While you want your blog posts or YouTube videos to convey information, the purpose of an online course is to teach someone to do something. This means information must be conveyed in a way so that the person completes the course with the ability to do what they have been taught. Fortunately, there are ways to make sure you’re creating great course content that delivers the results you and your students desire.
Set a Goal for the Course
Many times I see people decide on a topic and what they are going to teach, but fail to set an actual goal for the course. What is the desired outcome for your student when the course is complete? That should be your goal.
Note that people learn what they do. Until we do something to demonstrate that we know how to do it, we can’t truly show that we’ve learned it. With this in mind, make your goals actionable.
Examples of Course Goals
Course title: Introduction to Email Marketing
Goal: Student will understand the terminology and concepts of email marketing. This is a start, but for the students to really have an understanding it’s best to have them accomplish specific tasks. Understanding terminology and concepts could be the goal of a lesson or series of lessons within the course, but having the student complete their website opt-in and first email campaign is a stronger course goal.
Course title: Introduction to Woodworking
Goal: Student will understand the use of tools like screwdrivers, hammers, saws, and drills. This is great, again, for a lesson and provides a great option for a quiz but a better course goal would be, student will build a wood jewelry box (or pick your own woodworking project example).
This need for actionable goals is particularly true when your audience is business owners and entrepreneurs who are trying to learn in order to accomplish something specific. It’s not just academic to them.
Everything in the course should move you toward that goal. If it doesn’t move you toward the goal, put it in a different course, add it to a resources page, or remove it but don’t put it in this course.
We’re creating courses, and what is a course but a path that must be followed to reach a destination. Think of a sailor using a sextant and compass to plot a course across the ocean. Anything that took him off course, was detrimental to the trip. Your lessons in your course should be the same. Your course plots a path to success and all lessons should supplement that.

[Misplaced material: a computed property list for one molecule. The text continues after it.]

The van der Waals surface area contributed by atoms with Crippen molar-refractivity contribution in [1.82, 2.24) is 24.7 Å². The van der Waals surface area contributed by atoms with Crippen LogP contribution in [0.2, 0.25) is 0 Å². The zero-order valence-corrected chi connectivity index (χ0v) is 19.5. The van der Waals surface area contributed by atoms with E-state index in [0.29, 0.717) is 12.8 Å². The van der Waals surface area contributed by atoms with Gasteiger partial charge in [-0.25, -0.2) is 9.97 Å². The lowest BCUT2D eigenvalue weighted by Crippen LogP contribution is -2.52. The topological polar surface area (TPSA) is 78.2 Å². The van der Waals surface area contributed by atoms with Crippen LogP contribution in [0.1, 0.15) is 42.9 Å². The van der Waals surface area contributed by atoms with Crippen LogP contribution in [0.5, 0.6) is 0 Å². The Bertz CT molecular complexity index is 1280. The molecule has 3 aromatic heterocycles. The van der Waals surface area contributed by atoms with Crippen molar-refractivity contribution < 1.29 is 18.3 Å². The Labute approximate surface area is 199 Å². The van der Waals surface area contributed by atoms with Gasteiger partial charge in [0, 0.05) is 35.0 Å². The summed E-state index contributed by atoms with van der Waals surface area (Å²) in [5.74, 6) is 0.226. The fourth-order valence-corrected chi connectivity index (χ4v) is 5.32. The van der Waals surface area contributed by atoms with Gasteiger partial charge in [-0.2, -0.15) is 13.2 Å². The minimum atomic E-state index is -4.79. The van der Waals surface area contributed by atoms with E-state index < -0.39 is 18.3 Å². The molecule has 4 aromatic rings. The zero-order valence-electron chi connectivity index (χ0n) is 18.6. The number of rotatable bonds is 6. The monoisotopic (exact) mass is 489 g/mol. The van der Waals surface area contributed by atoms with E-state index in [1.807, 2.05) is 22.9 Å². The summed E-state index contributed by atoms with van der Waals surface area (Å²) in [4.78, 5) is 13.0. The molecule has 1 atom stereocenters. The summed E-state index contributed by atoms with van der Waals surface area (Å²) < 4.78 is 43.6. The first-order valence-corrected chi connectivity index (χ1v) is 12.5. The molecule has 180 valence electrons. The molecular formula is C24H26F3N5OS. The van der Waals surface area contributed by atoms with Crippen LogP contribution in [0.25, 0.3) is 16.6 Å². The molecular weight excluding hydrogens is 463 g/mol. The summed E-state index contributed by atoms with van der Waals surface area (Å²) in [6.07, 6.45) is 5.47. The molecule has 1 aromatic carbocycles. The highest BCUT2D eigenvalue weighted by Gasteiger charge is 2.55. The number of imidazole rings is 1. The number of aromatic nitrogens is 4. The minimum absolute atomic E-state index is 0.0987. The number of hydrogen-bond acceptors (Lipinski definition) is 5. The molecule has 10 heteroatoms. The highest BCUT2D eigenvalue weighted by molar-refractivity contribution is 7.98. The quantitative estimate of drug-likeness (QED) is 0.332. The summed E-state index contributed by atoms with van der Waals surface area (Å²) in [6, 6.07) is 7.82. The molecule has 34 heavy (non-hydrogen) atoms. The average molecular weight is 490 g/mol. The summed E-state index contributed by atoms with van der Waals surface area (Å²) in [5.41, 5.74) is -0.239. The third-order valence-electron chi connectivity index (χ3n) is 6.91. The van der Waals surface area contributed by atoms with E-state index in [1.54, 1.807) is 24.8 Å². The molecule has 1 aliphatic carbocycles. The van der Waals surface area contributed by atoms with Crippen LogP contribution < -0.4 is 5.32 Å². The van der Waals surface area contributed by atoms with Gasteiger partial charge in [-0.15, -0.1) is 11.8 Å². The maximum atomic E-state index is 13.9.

Break it Down
Just as when you eat a meal, and you take bite sized pieces in order to digest them, you need to create and present content in that way for mental digestion. I like to think of large wheels of cheese. While beautiful to look at, they are unappetizing in a sense of trying to eat all at once, yet break them down into a lovely cheese tray where bites can be cut off and added to crackers or bread, and it’s one of my favorite snacks.
Good instructors and courseware developers do the same with content. They break it down into small pieces for mental digestion, then provide methods for the students to demonstrate that learning has taken place before moving on to the next lesson.
For many instructors, this is one of the biggest challenges. The more you know about a subject, the harder it is to remember what you didn’t know when you started. When creating online courses, have several people who are at the knowledge level of your target audience test the course for you to see what might be too complex or unclear.
Deliver Content in a Variety of Formats
People have different preferences for how they learn and retain knowledge. By making sure you cover a variety of these, you make sure to reach the most people. This also makes your course content more engaging and entertaining which helps keep students involved.